In Loving Memory of Corey Taylor

This slide show is a memorial to loved ones that have been lost due to gun violence.  If you would like a photo of your loved one to be submitted please email the name of your loved one, birth/day of passing dates and photo of your loved one to 

The Journey of Grief

No one wants this time to come but the time has come and you have lost someone that you are close to. The journey has begun of grieving and then to a healing heart. Grief is often overwhelming, painful, and frustrating. Nothing can take the pain away. It is important that we allow ourselves to grieve and mourn our loss and get all of the feelings of grief outside of ourselves so that we can begin to heal our hearts. We hope that the following information will be helpful to you in your Journey to  healing.

Most importantly, give yourself time to grieve through your Journey:

  • Write or journal. Journaling helps to get out thoughts and emotions that you may not be comfortable sharing. It is also a good tool to watch and see how you have progressed and you will see the changes and growth in your grief
  • Find someone to talk to. We find that often times it is helpful to find someone that has a similar loss. Another mother that has lost a child, etc., they will have experienced some of the same emotions you have. Counseling may be helpful as well.
  • Join a support group. Support groups can be helpful. You will find that your grief is normal and be able to share and hear how others handle grief.
  • Honor your loved ones by doing memorials; celebrate Birthday and death-aversarys. This is not something everyone will want to do, but if it helps you than do this, if not then don’t. Not doing this does not mean that you have forgotten your loved ones. Grieving is a personal process everyone grieves differently.
  • Allow yourself to cry when you need to. Let the tears flow as often as you need. Crying is healing and it releases the emotions that have built up inside of you. Let the emotions out, I often say that the tears rolling down my face are actually prayers rolling down my face.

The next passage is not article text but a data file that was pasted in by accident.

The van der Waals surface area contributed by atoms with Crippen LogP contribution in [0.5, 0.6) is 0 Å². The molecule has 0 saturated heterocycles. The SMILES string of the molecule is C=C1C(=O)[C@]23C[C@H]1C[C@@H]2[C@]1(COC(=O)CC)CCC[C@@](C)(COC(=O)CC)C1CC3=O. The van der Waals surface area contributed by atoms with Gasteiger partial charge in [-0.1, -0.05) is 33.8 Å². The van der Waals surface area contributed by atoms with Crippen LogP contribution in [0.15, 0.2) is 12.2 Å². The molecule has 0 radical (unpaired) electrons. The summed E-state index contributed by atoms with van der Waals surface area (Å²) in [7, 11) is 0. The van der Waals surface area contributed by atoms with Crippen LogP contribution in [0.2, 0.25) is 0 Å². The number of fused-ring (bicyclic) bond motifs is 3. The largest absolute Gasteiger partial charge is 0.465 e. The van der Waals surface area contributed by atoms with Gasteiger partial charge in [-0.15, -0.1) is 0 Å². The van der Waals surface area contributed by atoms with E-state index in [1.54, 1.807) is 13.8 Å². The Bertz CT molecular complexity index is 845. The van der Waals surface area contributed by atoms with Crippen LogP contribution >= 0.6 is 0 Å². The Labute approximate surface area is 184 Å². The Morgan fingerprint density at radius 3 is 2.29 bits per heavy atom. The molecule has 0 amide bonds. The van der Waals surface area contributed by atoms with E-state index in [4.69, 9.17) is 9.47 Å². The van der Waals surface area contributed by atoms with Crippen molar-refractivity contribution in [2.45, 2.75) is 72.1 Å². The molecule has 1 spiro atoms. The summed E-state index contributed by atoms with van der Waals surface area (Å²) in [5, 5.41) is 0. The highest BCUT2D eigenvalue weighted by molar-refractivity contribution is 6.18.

You may have or may not have the following feelings and emotions:

  • Anxiety- Not knowing what to do or how you are going to go on.
  • Guilt, Anger – You may feel like you could have done something to prevent it, or angry that you could not prevent it. You may also feel some anger towards others and even God. You may direct your anger towards loved ones as well.
  • Denial – not believing that it has happened, even as far as just pretending or thinking they are just away.
  • Depression- crying often, feeling a sense of not being able to go on, sometimes not even wanting to go on at all, not wanting to leave the house or get out of bed.  Don’t retreat into your home and isolate yourself too much. Try and stay busy ~ when you are ready.
  • Frustration – you might get frustrated at the process of the court system, insurance companies, and just frustration of having to deal with the whole grieving process.
  • Fear- the fear of what to do next. The fear of living without your loved one.

Tips getting though your Journey to Healing:

  • Take one moment at a time, then one day at a time, then one week at a time. This is a lifetime process. Don’t avoid your grief, you can’t run from it. You will never get over the loss however you will learn to live with it and cope with it.
  • Journaling can be helpful. Express your feelings, write about them, or talk to your support person. Don’t try to interpret what you feel, just experience it.
  • Allow yourself some personal time to let yourself grieve.
  • Don’t make any major decisions during the first year.
  • During the first few months making lists of “things to do” helps. Your mind is often scattered and disorganized. The list will be helpful.

Remember grieving is different for everyone and everyone will grieve for different lengths of time. No person grieves the same. You will now have to live a “new normal” and allow yourself to heal in your own way.